PSIA Ratifies IP Media Device API 1.0 Specification

The Physical Security Interoperability Alliance (PSIA), an industry organization created to define, recommend and promote standards for IP-enabled security devices and systems, announced recently that its 1.0 IP Media Device API specification has been ratified by the organization and released for public use.

The 1.0 specification is available free of charge and can be viewed at PSIA also announced plans for its first developers meeting to be held at ISC West on March 31.

"The ratification of this 1.0 specification demonstrates how eager companies are to work together to create open standards for the physical security industry," said Rob Hile, chairman of the PSIA and vice president, business development of Adesta LLC. "In one year since the PSIA began, nearly 40 companies have joined the organization to participate in the process of advancing the IP Media Device API specification. Meeting this important milestone is even more noteworthy because of the significant support and collaboration of various industry vendors."

The 1.0 version of the Media Device API specification has been reviewed by technical experts from a broad group of companies that represent the critical segments of the IP video market.

These companies include video management software providers, camera manufacturers, analytics software providers, network video recorder manufacturers and security solution integrators. This broad cross-section brought a diverse set of views and provided a well-rounded perspective that supports all industry segments. Interested parties from these industry segments can be assured that their particular requirements were discussed in the context of refining the specification.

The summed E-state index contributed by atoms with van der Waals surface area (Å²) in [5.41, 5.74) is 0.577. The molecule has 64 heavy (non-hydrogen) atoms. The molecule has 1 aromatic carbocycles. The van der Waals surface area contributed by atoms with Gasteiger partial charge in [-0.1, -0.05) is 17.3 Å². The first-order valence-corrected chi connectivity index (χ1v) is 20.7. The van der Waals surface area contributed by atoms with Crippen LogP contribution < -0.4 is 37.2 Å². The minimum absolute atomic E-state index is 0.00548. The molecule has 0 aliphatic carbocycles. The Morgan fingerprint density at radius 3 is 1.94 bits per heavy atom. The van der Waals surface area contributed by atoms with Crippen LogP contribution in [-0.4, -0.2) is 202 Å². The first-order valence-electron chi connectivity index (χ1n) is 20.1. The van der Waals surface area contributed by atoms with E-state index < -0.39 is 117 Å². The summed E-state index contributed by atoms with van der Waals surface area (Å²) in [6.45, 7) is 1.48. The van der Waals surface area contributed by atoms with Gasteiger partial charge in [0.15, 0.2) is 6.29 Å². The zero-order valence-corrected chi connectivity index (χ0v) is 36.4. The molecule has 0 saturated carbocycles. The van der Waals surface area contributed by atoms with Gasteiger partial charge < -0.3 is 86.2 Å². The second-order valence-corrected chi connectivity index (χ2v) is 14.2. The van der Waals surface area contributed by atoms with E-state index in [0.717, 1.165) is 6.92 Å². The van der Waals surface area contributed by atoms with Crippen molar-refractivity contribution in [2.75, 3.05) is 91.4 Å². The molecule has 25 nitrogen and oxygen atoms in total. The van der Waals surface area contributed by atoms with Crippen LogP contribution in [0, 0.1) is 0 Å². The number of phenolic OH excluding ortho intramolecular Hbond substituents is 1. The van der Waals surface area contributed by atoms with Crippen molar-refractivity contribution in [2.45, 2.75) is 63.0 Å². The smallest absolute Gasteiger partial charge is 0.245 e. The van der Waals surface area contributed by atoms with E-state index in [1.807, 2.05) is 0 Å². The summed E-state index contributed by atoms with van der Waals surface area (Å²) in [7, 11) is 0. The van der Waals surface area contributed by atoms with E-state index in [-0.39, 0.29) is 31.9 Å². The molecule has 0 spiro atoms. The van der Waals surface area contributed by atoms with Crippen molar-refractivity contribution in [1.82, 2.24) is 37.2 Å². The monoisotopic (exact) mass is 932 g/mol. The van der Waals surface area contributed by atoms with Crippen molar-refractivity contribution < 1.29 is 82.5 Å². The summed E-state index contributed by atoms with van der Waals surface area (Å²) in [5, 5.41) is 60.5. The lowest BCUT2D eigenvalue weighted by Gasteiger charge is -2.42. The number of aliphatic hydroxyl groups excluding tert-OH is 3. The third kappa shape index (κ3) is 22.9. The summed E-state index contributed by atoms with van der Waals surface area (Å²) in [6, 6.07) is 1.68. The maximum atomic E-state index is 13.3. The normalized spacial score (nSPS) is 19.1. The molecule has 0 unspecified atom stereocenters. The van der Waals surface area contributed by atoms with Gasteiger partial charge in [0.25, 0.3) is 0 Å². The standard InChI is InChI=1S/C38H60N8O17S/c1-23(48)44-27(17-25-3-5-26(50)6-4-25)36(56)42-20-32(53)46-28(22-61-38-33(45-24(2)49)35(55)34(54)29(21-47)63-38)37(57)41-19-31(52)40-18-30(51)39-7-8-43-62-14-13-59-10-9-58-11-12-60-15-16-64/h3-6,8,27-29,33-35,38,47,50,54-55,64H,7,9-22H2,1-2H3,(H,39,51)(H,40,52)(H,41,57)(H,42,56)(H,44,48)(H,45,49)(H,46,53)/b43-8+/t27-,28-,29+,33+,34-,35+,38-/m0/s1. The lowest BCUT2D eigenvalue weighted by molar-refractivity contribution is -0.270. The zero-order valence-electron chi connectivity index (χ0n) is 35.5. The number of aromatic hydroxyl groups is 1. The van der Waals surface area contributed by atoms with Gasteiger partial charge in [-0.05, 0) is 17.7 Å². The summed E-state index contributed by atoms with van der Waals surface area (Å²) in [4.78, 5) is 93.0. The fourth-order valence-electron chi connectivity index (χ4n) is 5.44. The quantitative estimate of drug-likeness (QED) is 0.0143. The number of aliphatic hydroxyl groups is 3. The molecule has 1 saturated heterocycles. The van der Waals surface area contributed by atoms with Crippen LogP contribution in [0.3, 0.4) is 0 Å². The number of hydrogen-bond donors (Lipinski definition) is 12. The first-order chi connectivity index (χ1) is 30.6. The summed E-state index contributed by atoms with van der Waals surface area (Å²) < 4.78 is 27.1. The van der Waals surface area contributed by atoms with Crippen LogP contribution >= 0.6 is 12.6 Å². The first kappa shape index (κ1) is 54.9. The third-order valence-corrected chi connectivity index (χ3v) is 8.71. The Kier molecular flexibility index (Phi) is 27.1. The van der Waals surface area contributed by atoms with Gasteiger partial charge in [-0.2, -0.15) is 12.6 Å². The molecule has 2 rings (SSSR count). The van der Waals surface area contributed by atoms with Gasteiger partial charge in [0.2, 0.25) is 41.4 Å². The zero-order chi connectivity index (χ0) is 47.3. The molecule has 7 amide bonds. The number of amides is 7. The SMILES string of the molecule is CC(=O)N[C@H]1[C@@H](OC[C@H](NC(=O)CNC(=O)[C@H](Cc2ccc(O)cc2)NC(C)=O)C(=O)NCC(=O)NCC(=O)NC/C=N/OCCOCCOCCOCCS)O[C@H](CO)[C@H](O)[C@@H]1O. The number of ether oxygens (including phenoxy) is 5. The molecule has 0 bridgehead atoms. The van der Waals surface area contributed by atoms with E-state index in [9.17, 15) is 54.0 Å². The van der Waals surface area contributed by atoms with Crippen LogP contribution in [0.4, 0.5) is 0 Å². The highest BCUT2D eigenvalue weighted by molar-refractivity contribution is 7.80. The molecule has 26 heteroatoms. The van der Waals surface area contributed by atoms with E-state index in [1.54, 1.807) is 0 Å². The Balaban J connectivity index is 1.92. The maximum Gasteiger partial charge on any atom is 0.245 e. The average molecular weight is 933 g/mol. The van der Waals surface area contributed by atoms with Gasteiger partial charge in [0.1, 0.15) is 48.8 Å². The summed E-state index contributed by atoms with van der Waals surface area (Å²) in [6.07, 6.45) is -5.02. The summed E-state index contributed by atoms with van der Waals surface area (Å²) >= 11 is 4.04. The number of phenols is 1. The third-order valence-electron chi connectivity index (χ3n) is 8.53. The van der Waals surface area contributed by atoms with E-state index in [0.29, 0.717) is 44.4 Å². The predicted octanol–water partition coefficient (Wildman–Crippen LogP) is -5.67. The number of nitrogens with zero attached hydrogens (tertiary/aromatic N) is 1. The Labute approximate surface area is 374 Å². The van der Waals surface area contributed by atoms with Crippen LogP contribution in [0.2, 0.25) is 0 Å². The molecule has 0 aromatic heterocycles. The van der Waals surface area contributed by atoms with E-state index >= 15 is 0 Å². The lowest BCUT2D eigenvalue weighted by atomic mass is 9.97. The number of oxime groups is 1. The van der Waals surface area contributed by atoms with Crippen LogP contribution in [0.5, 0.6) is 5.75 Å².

According to Pelco Director of Integration Dave deLisser, Pelco is committed to supporting open standards for the security industry in order to foster better customer and end-user solutions.

“We see the release of the IP Media Device API Specification as a big step toward real interoperability between products,” deLisser said. “This standard has been well designed and is the result of contributions from many different manufacturers. We have been impressed with the process PSIA used to create this standard and we're excited about the opportunity it brings to the market.”

On March 31 in conjunction with ISC West, the first PSIA developers meeting will be held at 1 p.m. at the Venetian Hotel in Las Vegas.

During the meeting, discussions will be held about the PSIA road map from the chairmen of the following working groups: IP Video, Analytics, Recording and Content Management, and Area Control.

Ian Johnston, vice president of engineering andCTO of IQinVision, will present information regarding implementation of the IP Media Device API spec. Finally, Frank Yeh, senior security architect with IBM Global Technology Services, will discuss the PSIA interoperability model and a comprehensive road map for the physical security market.

"The lack of standardization has been one of the key barriers to the diffusion of IP network cameras to date," said Danny Petkevich, video surveillance and imaging business manager for Texas Instruments. "We see the PSIA 1.0 specification as a way to enable simpler installation, similar to that of analog cameras today, but with the feature richness provided by IP cameras."

PSIA is committed to offering open specifications and has generated significant interest and support in the physical security industry. More than 400 companies have registered for the initial specification since its release in September.

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